Zeal for Souls
Presence of God – O Jesus, You who gave Yourself without reserve for the salvation of the world, enkindle in my heart an ardent zeal for the salvation of souls.
According to the measure in which the love of God takes possession of our heart, it creates and nourishes in us an ever increasing love for our neighbor; this love, being supernatural, seeks only the supernatural good of our fellow men and thus becomes zeal for the salvation of souls.
If we have little love of God, we shall have little love for souls, and vice versa; if our zeal for souls is weak, this means our love of God is also weak. In fact, how could it be possible to love God sincerely without loving those who are His children, the object of His love, of His care, and of His zeal? Souls are, as it were, God’s treasure; He has created them to His image and likeness by an act of love; and by an even greater act of love He has redeemed them with the Blood of His only-begotten Son. “For God so loved the world as to give His only-begotten Son, that whosoever believeth in Him may not perish, but may have life everlasting” (John 3,16). One who has penetrated the mystery of God’s love for men, cannot remain indifferent to their fate: by the light of faith, he has understood that all that God does in the world is for man’s good and for his eternal happiness. He longs to have some share in this action, knowing that he can do nothing which will be more pleasing to God than to lend his humble collaboration for the salvation of those who are so dear to Him. This was always the ardent desire of the saints, a desire which impelled them to perform heroic acts of generosity to benefit even one soul. St. Teresa of Jesus writes: “This is an inclination given me by Our Lord; and I think He prizes one soul which, by His mercy and through our diligence and prayer, we may have gained for Him, more than all the other services we can render Him” (Foundations 1).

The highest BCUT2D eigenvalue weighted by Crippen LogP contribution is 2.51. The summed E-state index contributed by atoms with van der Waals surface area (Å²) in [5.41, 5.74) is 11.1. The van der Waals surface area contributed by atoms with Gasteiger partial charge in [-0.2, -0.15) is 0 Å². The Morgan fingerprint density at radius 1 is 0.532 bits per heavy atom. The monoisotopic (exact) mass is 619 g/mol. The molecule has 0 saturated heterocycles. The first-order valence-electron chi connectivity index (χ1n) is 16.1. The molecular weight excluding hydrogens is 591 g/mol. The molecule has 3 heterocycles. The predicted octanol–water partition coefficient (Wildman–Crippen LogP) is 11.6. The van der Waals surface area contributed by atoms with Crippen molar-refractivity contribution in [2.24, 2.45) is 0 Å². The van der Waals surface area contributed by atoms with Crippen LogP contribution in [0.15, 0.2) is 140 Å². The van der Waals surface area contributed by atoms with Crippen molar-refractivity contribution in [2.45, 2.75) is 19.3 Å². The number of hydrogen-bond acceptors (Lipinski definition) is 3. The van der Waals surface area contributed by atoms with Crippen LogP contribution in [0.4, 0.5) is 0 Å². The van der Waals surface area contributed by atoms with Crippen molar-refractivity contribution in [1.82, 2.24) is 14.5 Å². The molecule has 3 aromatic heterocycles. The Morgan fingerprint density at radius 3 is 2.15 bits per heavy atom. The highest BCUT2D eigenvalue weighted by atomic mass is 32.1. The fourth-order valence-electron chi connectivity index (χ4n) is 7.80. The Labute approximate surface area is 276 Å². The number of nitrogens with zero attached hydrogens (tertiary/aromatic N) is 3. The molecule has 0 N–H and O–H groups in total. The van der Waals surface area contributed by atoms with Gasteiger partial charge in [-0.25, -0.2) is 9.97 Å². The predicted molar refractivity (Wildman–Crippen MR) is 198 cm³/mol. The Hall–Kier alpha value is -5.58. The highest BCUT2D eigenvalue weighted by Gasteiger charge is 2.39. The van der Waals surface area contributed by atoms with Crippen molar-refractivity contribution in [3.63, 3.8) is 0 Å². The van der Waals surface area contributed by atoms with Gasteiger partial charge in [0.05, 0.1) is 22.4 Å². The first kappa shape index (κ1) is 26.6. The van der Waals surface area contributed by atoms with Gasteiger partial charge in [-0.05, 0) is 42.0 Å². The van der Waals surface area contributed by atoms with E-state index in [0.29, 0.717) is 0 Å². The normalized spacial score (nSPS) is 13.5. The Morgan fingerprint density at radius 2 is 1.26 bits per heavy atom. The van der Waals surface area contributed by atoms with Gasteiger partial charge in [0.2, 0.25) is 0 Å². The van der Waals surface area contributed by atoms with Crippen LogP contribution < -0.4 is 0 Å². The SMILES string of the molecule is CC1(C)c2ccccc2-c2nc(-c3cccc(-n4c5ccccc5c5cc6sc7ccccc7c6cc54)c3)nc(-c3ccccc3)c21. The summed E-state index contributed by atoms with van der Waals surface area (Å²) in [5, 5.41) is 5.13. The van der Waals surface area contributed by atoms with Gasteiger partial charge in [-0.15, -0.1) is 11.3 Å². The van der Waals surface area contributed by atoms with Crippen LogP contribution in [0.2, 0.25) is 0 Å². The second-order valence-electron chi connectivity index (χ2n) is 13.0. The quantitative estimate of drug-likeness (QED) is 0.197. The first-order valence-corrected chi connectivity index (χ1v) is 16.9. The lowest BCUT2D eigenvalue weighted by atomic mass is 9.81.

It is true that the primary end of God’s action is His own glory, but He who is infinitely good wills to obtain this glory especially through the salvation and the happiness of His creatures. In fact, nothing exalts His goodness, love, and mercy more than the work of saving souls. Therefore, to love God and His glory means to love souls; it means to work and sacrifice oneself for their salvation.
“O my dear Lord, how much oppressed You are by those to whom You have shown so much good! It seems as though these traitors would send You to the Cross again and that You would have nowhere to lay Your head. My heart cannot conceive this without being sorely distressed!
“O eternal Father! Surely all these scourgings and insults and grievous tortures will not be forgotten. How, then, my Creator, can a heart as loving as Yours endure that an act which was performed by Your Son in order to please You the more and to obey Your commands (for He loved You most deeply, and You commanded Him to love us) should be treated as lightly as the heretics treat the most Holy Sacrament today, destroying His tabernacles and demolishing His churches? Could it be that Your Son failed to do something to please You? Has He not fulfilled everything?… Has this most loving Lamb to pay once more whenever we relapse into sin? Permit it not, my sovereign Lord! Let Thy Majesty be appeased! Look not upon our sins, but upon our redemption by Thy most sacred Son, upon His merits and upon those of His glorious Mother and of all the saints and martyrs who have died for You!
“Alas, Lord, who is it that has dared to make this petition in the name of all?… When this sovereign Judge sees how bold I am, it may well move Him to anger, as would be right and just. But behold, Lord, You are a God of mercy; have mercy upon this poor sinner, this miserable worm who is so bold with You. Behold my desires, my God, and the tears with which I beg this of You; forget my sins, for Your name’s sake, and have pity on all these souls who are being lost, and help Your Church” (Teresa of Jesus Way of Perfection 1-3).
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Art for this post on zeal for souls: Mirror of Teresa of Avila, Peter Paul Rubens, 1615, CCA-SA 3.0 Unported, Wikimedia Commons. Father Gabriel of St. Mary Magdalen, mirror from open source material.